Dr. Nash suggested that the way to move forward is by way of informed respect along with the acceptance of life’s finitude and medicine’s limitations. Informed respect takes into account the patient’s belief system as well as that of that of the healthcare provider.  Such attitudes would lead to a pluralistic palliative medicine.

Dr. H. Tristam Engelhardt, whose background is in medical ethics and philosophy, then proceeded to give a sweeping picture of the history of thought and philosophy in western civilization. Our problem today, he summarized, is that there is no one canonical secular morality that is agreed upon. Many issues have been de-moralized and deflated.  For instance, one may ask which society seems better when comparing cultures.  Values may be security, liberty, prosperity and health. These ideas could be agreed upon, but different cultures will rank these differently in importance.  Englehart made a good case that “The moral system constructed in the 13th century went belly-up in the 19th century.”  Our society today has deep and incompatible differences, most evident is the fact that people with theistic and atheistic world views live and work side by side.

Rationing, Death Panels, and Healthcare Reform

Jack Nelson, on faculty at the Cumberland School of Law, gave a presentation on healthcare in the U.S. and in the United Kingdom. He succinctly summed up our healthcare dilemma by stating that “Medicare is unsustainable,” and “rationing healthcare for the elderly is political hemlock.”

Kathy Cermina, a professor who teaches health-law-related courses at Nova Southeastern University, gave a presentation on end of life care.  She pointed out how hospice care provides an essential health benefit that is high-value and low cost.  Many do not enter into hospice care until they have only days to live. She effectively made a case for a system that would allow for concurrent care thus granting patients and families opportunity to receive the benefits of hospice earlier.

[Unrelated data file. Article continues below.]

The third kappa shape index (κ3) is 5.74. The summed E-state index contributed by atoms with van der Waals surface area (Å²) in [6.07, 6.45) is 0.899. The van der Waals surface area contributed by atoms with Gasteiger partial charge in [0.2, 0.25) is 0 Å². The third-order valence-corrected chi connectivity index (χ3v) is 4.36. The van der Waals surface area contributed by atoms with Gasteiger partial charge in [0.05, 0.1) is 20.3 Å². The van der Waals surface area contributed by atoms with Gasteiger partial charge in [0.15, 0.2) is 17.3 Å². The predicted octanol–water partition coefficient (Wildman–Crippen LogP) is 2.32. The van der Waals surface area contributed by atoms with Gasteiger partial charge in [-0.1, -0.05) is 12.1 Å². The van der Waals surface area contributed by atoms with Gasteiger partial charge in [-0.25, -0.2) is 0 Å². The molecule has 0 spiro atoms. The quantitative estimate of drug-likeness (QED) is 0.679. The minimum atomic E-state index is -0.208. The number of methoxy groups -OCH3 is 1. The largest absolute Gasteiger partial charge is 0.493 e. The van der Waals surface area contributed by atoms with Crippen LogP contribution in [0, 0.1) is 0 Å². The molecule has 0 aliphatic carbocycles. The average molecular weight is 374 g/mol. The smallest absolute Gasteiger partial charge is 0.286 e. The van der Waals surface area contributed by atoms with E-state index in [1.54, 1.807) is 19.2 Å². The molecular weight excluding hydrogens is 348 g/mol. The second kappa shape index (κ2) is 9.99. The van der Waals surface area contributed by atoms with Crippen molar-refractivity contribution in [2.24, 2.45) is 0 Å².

Enhancing Autonomy: Protecting Patients from Conflicted and Coercive Healthcare

Elizabeth Kvale is a board certified physician in Family Practice and Hospice and Palliative Medicine, currently doing research in palliative medicine at UAB.  She spoke of the importance of autonomy to physicians, the need for health literacy, and problems when there is a conflict of interests in decision-making and healthcare delivery. She stated that palliative care enables autonomy by prioritizing according to the patient’s values, clarifying options, increasing health literacy, and being oriented around the patient and family.

During discussion time one interesting concept that was mentioned was the millet system, whereby under the Ottoman Empire, the ethnic groups within the empire (Muslim, Jewish, and Christian) could each operate under their own legal system. In discussing how different groups within our current pluralistic society coalesce around the common values of their particular group, some comparison was made to the millet system under the old Ottoman rule.

Another vital point that was made in discussion was that one thing we can all do to help facilitate end of life care in a way that we would consider humane and in accordance with our beliefs and values is to have advanced directives. Most of us have an idea of what our wishes are concerning end of life care, but so few of us have actually taken the time to put those in a legal document.

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The symposium certainly provided important information on aspects of healthcare and end of life care. It also raised some important questions of how we can bring meaning to our living and dying in the modern world.  Here are some other sources online that you may find interesting:

Death and Budgets by David Brooks 

Thank God for Death, by Michael Dowd